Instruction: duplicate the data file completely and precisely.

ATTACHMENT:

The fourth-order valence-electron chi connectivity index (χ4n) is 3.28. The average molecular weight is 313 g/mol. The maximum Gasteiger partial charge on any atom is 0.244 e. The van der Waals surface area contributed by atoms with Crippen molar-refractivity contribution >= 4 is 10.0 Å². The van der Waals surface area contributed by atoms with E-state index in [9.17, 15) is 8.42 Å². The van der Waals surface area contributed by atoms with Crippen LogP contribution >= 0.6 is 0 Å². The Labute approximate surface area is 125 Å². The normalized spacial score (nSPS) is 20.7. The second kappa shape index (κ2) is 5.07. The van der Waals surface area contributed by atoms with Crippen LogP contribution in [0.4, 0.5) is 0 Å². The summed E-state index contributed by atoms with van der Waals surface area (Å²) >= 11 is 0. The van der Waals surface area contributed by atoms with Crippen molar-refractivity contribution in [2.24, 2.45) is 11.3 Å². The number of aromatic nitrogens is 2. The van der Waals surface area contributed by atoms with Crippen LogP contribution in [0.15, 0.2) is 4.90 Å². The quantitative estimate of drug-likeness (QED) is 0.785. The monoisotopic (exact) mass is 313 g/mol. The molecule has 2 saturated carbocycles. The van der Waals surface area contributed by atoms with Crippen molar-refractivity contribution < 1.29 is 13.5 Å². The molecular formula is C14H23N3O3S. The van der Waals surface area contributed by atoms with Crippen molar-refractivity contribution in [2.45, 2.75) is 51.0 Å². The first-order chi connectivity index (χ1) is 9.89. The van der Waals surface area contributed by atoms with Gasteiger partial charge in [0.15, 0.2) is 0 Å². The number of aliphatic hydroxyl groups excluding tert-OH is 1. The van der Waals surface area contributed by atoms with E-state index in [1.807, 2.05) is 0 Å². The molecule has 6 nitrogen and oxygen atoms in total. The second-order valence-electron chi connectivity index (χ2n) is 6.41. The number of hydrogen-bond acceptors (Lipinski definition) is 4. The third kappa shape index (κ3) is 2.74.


The fourth-order valence-electron chi connectivity index (χ4n) is 3.28. The average molecular weight is 313 g/mol. The maximum Gasteiger partial charge on any atom is 0.244 e. The van der Waals surface area contributed by atoms with Crippen molar-refractivity contribution >= 4 is 10.0 Å². The van der Waals surface area contributed by atoms with E-state index in [9.17, 15) is 8.42 Å². The van der Waals surface area contributed by atoms with Crippen LogP contribution >= 0.6 is 0 Å². The Labute approximate surface area is 125 Å². The normalized spacial score (nSPS) is 20.7. The second kappa shape index (κ2) is 5.07. The van der Waals surface area contributed by atoms with Crippen LogP contribution in [0.4, 0.5) is 0 Å². The summed E-state index contributed by atoms with van der Waals surface area (Å²) >= 11 is 0. The van der Waals surface area contributed by atoms with Crippen molar-refractivity contribution in [2.24, 2.45) is 11.3 Å². The number of aromatic nitrogens is 2. The van der Waals surface area contributed by atoms with Crippen LogP contribution in [0.15, 0.2) is 4.90 Å². The quantitative estimate of drug-likeness (QED) is 0.785. The monoisotopic (exact) mass is 313 g/mol. The molecule has 2 saturated carbocycles. The van der Waals surface area contributed by atoms with Crippen molar-refractivity contribution < 1.29 is 13.5 Å². The molecular formula is C14H23N3O3S. The van der Waals surface area contributed by atoms with Crippen molar-refractivity contribution in [2.45, 2.75) is 51.0 Å². The first-order chi connectivity index (χ1) is 9.89. The van der Waals surface area contributed by atoms with Gasteiger partial charge in [0.15, 0.2) is 0 Å². The number of aliphatic hydroxyl groups excluding tert-OH is 1. The van der Waals surface area contributed by atoms with E-state index in [1.807, 2.05) is 0 Å². The molecule has 6 nitrogen and oxygen atoms in total. The second-order valence-electron chi connectivity index (χ2n) is 6.41. The number of hydrogen-bond acceptors (Lipinski definition) is 4. The third kappa shape index (κ3) is 2.74.